While geography and a Russian naval base was on Assad’s side in respect of luring Russia into the Syria conflict, for Maduro, everything is working against him whilst precedent shows that more often than not, whatever the US wants in Latin America – the US gets in Latin America.

Because of this, Russians proclaiming the end of the era of US regime change and those in the media who echoed these claims, spoke far too soon. Whilst the US can cause a lot of havoc in the geographically distant Middle East, even in the age of a Syria conflict that demonstrate the fact that US regime change operations have their limits in the Middle East, the same is not true of Russia or China in respect of Latin America. In Latin America, Russia and China cannot do much militarily without risking a nuclear world war that no one wants.

Thus, while the US has weakened a Syria that bent but did not break and while the US successfully fomented regime change in Ukraine – a country literally named for being on Russia’s borderlands, no one and nothing can save the Venezuelan government unless unity among Venezuela’s own armed forces can somehow convince the US to put on the brakes. In other words, the US can still meddle more easily in nations near to the borders of China and Russia, than Russia or China can realistically defend a partner in the Americas.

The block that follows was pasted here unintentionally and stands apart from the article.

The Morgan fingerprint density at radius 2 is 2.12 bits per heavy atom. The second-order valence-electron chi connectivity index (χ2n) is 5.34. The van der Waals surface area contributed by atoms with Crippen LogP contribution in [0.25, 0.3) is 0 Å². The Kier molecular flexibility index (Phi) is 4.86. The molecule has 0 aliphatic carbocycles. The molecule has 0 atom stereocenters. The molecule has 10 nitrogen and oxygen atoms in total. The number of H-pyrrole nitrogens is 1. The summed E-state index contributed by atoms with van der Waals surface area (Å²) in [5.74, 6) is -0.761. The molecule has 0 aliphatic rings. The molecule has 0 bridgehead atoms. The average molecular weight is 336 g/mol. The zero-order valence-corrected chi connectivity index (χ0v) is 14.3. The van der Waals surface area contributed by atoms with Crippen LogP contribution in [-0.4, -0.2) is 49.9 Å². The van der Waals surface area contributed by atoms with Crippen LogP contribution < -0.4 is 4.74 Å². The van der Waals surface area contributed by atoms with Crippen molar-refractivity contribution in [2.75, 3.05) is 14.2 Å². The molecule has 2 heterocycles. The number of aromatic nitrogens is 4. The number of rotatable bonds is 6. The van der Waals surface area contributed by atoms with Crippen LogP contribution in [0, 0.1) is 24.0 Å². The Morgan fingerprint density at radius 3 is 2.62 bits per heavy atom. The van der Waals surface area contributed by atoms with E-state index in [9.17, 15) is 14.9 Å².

In this sense, Trump has been able to restore his pride by demonstrating that far from being “Putin’s puppet”, he has embarrassed those who claimed that he was, whilst simultaneously embarrassing those who claimed that because of Putin’s relationship with Bashar al-Assad, the era of US led regime change is over. Such people did not count on Latin American leftests being too military and economically weak to defend against the United States and they also did not count on Trump being no one’s puppet but that of his own ego.

Whilst Russian leaders are walking a fine-line between supporting their Venezuelan partner with strong rhetoric and setting themselves up for embarrassment, China has by contrast been far more rhetorically mild in its support for its Venezuelan partner.

Perhaps this is because China knows something that most in Russia are reticent to admit – Maduro has the odds stacked against him and China is very self-aware of its own limitations in respect of throwing him a lifeline. Russia by contrast has relied too much on the legacy of Syria to realise that there is nothing any military power can do to stop the USA in its vast western hemisphere. In this sense, Cuba was the exception which continues to prove the rule.

This is not to say that illegal regime change is ever good, it is clearly always wrong. But this does not negate the reality that in some cases, illegal regime change is unstoppable.